Understanding your one rep max is a natural consideration from your first day within the iron game. It is only human nature, particularly for those driven with a competitive streak, to understand your limits but equally as common few are properly prepared for a max effort test.
Prior to any thought of a testing day, it is crucial to consider the broad training paradigm as it relates to technical performance. This point needs to be highlighted as many training environments unfortunately do not place sufficient emphasis upon technical form which will invariably lead to a greater risk of injury. This point needs to be clear as greater weight should never come at the expense of technical form and safety should always be a priority.
Secondly, there is a direct relationship to improving technique and output and the rationale behind many classic Olympic weightlifting and powerlifting theories where individuals train a certain lift more frequently than in bodybuilding. This creates a situation where one is more technically efficient in the movement and has been groomed to execute the lift at greater level of intensity without technical failure.
With that said, preparation is crucial in developing and testing a one rep max and for the beginner to intermediate level lifter I suggest a long-term plan of at least two months. This will allow the individual sufficient time to systematically accommodate to greater training intensities, review potential ‘weak links’ and taper down before testing.
Two of the most important concerns that influence technical form are mobility and core pelvic stability. Each training session should include a proper warm-up (see Modern Warm-Up) that activates the core musculature to assist with optimal movement patterning and reduce the risk of injury.
Any discussion of optimal performance is without merit unless the individual has properly addressed muscular recovery. It truly is as simple as you can’t train if you’re not recovered; hence the dedicated make use of the following recovery measures on a daily basis:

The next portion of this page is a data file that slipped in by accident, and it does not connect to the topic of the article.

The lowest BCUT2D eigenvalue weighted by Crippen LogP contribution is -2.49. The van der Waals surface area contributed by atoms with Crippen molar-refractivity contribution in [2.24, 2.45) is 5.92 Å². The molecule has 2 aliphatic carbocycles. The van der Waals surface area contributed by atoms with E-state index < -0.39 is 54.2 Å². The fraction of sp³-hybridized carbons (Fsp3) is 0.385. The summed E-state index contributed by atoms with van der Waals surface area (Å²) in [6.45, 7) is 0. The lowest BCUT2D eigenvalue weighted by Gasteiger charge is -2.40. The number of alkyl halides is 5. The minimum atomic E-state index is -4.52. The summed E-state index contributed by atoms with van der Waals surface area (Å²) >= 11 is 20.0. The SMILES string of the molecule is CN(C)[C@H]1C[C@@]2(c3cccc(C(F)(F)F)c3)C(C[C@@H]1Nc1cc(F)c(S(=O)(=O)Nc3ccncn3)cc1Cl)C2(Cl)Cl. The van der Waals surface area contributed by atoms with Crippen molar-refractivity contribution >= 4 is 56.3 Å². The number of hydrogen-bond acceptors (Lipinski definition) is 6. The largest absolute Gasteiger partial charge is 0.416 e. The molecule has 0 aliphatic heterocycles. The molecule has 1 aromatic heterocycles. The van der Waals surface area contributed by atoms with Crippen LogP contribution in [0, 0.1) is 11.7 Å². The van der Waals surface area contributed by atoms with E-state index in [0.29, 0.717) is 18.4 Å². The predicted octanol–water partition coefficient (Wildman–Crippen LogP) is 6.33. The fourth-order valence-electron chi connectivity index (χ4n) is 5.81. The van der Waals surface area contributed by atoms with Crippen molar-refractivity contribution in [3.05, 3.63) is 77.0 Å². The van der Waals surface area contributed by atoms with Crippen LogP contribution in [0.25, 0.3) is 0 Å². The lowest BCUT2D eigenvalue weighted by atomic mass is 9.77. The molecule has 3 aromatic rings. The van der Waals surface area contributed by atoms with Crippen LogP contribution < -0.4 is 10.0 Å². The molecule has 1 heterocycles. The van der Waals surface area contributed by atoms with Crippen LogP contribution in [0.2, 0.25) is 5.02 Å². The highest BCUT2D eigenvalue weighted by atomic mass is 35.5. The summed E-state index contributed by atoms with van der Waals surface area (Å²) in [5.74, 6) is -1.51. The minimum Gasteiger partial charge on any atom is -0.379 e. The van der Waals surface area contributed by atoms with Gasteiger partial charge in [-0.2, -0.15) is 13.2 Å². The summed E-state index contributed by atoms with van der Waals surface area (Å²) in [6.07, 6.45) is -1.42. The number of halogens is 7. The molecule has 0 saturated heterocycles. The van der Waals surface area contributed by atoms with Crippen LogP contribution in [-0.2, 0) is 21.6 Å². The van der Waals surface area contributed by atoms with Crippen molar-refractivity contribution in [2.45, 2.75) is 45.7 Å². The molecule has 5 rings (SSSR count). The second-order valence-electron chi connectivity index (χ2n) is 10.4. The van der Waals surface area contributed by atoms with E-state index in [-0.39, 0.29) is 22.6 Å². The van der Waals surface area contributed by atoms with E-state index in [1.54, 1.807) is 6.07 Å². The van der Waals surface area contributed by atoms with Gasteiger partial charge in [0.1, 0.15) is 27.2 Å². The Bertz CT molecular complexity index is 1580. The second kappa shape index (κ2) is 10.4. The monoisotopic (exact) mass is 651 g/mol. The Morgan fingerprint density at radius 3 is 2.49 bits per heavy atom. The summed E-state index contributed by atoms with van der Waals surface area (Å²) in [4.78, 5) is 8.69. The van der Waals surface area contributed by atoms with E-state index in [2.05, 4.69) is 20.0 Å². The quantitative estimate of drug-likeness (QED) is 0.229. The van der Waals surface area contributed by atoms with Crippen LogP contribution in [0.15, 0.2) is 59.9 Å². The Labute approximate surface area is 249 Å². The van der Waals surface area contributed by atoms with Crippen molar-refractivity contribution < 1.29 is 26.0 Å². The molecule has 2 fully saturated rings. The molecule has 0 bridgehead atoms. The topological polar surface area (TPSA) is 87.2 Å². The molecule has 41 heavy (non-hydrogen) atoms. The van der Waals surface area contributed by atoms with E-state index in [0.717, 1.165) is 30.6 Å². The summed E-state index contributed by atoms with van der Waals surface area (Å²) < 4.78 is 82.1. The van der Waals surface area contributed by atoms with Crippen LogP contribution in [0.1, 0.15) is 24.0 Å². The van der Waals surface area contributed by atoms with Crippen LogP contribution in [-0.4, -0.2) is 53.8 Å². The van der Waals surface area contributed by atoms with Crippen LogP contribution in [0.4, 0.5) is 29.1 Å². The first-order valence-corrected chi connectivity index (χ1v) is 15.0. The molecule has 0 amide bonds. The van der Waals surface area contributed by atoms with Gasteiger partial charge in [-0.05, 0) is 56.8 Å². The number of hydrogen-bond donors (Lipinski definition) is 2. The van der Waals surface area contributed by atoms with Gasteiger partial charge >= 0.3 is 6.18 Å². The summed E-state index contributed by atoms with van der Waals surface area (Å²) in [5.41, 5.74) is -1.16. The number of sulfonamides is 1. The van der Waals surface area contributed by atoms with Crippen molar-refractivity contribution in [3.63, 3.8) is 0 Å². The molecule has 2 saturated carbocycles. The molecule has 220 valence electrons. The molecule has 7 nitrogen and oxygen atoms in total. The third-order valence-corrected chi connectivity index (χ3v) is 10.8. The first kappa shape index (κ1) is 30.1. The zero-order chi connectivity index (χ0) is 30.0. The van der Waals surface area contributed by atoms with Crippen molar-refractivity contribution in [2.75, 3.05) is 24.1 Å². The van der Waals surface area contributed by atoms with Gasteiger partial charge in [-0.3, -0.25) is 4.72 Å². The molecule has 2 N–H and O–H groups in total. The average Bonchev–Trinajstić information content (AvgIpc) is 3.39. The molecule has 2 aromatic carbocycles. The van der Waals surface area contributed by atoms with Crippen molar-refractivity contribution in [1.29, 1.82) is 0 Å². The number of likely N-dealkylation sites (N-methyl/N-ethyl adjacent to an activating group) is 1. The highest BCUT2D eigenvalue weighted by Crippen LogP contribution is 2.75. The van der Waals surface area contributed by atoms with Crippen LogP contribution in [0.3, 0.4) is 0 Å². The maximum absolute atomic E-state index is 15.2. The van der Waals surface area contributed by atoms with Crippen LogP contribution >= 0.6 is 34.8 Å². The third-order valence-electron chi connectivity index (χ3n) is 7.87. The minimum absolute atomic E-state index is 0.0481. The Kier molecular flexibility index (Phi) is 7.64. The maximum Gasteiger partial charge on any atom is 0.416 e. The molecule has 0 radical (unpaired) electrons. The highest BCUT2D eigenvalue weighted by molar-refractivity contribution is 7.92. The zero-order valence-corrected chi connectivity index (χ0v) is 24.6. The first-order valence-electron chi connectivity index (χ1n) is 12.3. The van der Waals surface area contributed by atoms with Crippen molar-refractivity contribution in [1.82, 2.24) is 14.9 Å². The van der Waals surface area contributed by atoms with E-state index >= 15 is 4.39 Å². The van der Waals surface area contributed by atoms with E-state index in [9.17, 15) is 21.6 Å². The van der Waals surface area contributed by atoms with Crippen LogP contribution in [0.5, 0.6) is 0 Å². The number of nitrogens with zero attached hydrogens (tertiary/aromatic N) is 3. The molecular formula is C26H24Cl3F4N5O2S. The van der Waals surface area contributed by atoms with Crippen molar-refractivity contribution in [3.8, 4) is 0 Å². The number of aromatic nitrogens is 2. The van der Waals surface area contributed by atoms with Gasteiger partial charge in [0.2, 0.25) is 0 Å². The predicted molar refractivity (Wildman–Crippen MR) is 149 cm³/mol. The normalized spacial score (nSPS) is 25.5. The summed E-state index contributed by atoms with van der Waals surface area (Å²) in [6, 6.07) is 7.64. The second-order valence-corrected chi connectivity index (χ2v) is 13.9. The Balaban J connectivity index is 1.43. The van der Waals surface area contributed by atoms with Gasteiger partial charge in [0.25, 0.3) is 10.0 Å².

• Contrast showers, Epsom salt and Ice and baths, massage therapy and the appropriate amount of sleep
• No training plan can overcome a poor diet (see the Modern Diet for Recovery)
• A supplement plan that includes Modern BCAA+, AminoLIFT, USPlabs PowerFULL® and SuperCissus®.
Regarding programs the two typical flaws I note are managing a near maximal load on the shoulders, partially a sheer confidence aspect and coming out parallel position. Quite obviously, these should be the focal point of general training and addressed as follows:
Assumption; this general plan is for a individual at a non-competitive early to intermediate level. All training is performed generally raw, without the use of a weightlifting suit, the extreme use of wraps and involves walking out a squat cage (or forks) COMFORTABLY with the weight.
Week 1, Day 1
** there will need to be latitude with the starting percentages given individual characteristics regarding torso stability and unilateral strength. Be patient, err on the side of caution and any differences will self adjust within three weeks.
Week 1, Day 2
Week 1, Day 3
Week 1, Day 4
Week 1, Day 5
Week 1, Day 6
Week 1, Day 7
Week 2, Day 1
Week 2, Day 2
Week 2, Day 3
Week 2, Day 4
Week 2, Day 5
Week 2, Day 6
Week 2, Day 7
Week 3, Day 1
Week 3, Day 3
Week 3, Day 4
Week 3, Day 5
Week 3, Day 6
Week 3, Day 7
Day off training but engage in general physically activity. Rust doesn’t settle
Week 4, Day 1
Week 4, Day 2
Week 4, Day 3
Week 4, Day 4
Week 4, Day 5
Week 4, Day 6
Week 4, Day 7
Weeks 5 and 6 should repeat the two prior weeks (3 and 4) and at that time the individual should review whether technical form is adequate under greater intensity loads (this naturally can occur earlier as well). In the case where diagnostic review suggests questionably stability under greater duress (easily seen within performance of the Good Morning Squat), therefore concern for a possible injury, I suggest returning to ‘week 1’ and shoring up weak spots. Furthermore and it should be noted, in situations where there is greater preparation time allowed or required exercise choices would be expanded. In this situation there would be a broader use of chains and bands as well as movements such as Jump Squats but only after a full diagnostic review of the individual.
In the two final weeks work volume in the form of supplemental exercises and ‘off day’ technical training, would drop considerably out of the equation with greater focus upon high intensity short duration (‘explosive’) sets. By the end of week eight and assuming diet and recovery measures have been fully implemented the individual will be ready for a maximal effort test.
Prepared by John Davies
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